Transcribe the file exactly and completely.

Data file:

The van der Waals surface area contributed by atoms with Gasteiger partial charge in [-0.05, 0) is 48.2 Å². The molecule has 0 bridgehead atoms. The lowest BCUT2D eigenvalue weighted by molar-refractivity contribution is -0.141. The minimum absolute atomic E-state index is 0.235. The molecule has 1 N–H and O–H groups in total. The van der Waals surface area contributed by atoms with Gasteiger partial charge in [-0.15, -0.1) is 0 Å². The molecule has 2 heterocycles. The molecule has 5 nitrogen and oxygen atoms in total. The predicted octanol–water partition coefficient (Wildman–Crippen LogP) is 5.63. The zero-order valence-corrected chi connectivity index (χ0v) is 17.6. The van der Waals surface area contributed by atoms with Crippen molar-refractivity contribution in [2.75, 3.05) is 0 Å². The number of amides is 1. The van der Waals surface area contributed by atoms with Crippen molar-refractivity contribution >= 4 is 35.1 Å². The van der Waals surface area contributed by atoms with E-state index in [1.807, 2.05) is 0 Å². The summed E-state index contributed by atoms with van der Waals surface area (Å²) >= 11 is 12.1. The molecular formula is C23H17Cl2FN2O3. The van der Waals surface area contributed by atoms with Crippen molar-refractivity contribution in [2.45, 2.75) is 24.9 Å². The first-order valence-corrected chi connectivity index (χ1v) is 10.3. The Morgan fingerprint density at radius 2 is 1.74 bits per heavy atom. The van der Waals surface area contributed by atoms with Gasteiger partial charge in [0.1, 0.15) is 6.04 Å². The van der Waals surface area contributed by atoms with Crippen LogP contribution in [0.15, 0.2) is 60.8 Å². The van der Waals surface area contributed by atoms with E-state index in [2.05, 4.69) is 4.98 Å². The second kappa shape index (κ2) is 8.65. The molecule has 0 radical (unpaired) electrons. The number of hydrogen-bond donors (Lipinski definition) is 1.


The van der Waals surface area contributed by atoms with Gasteiger partial charge in [-0.05, 0) is 48.2 Å². The molecule has 0 bridgehead atoms. The lowest BCUT2D eigenvalue weighted by molar-refractivity contribution is -0.141. The minimum absolute atomic E-state index is 0.235. The molecule has 1 N–H and O–H groups in total. The van der Waals surface area contributed by atoms with Gasteiger partial charge in [-0.15, -0.1) is 0 Å². The molecule has 2 heterocycles. The molecule has 5 nitrogen and oxygen atoms in total. The predicted octanol–water partition coefficient (Wildman–Crippen LogP) is 5.63. The zero-order valence-corrected chi connectivity index (χ0v) is 17.6. The van der Waals surface area contributed by atoms with Crippen molar-refractivity contribution in [2.75, 3.05) is 0 Å². The number of amides is 1. The van der Waals surface area contributed by atoms with Crippen molar-refractivity contribution >= 4 is 35.1 Å². The van der Waals surface area contributed by atoms with E-state index in [1.807, 2.05) is 0 Å². The summed E-state index contributed by atoms with van der Waals surface area (Å²) >= 11 is 12.1. The molecular formula is C23H17Cl2FN2O3. The van der Waals surface area contributed by atoms with Crippen molar-refractivity contribution in [2.45, 2.75) is 24.9 Å². The first-order valence-corrected chi connectivity index (χ1v) is 10.3. The Morgan fingerprint density at radius 2 is 1.74 bits per heavy atom. The van der Waals surface area contributed by atoms with Gasteiger partial charge in [0.1, 0.15) is 6.04 Å². The van der Waals surface area contributed by atoms with Crippen LogP contribution in [0.15, 0.2) is 60.8 Å². The van der Waals surface area contributed by atoms with E-state index in [2.05, 4.69) is 4.98 Å². The second kappa shape index (κ2) is 8.65. The molecule has 0 radical (unpaired) electrons. The number of hydrogen-bond donors (Lipinski definition) is 1.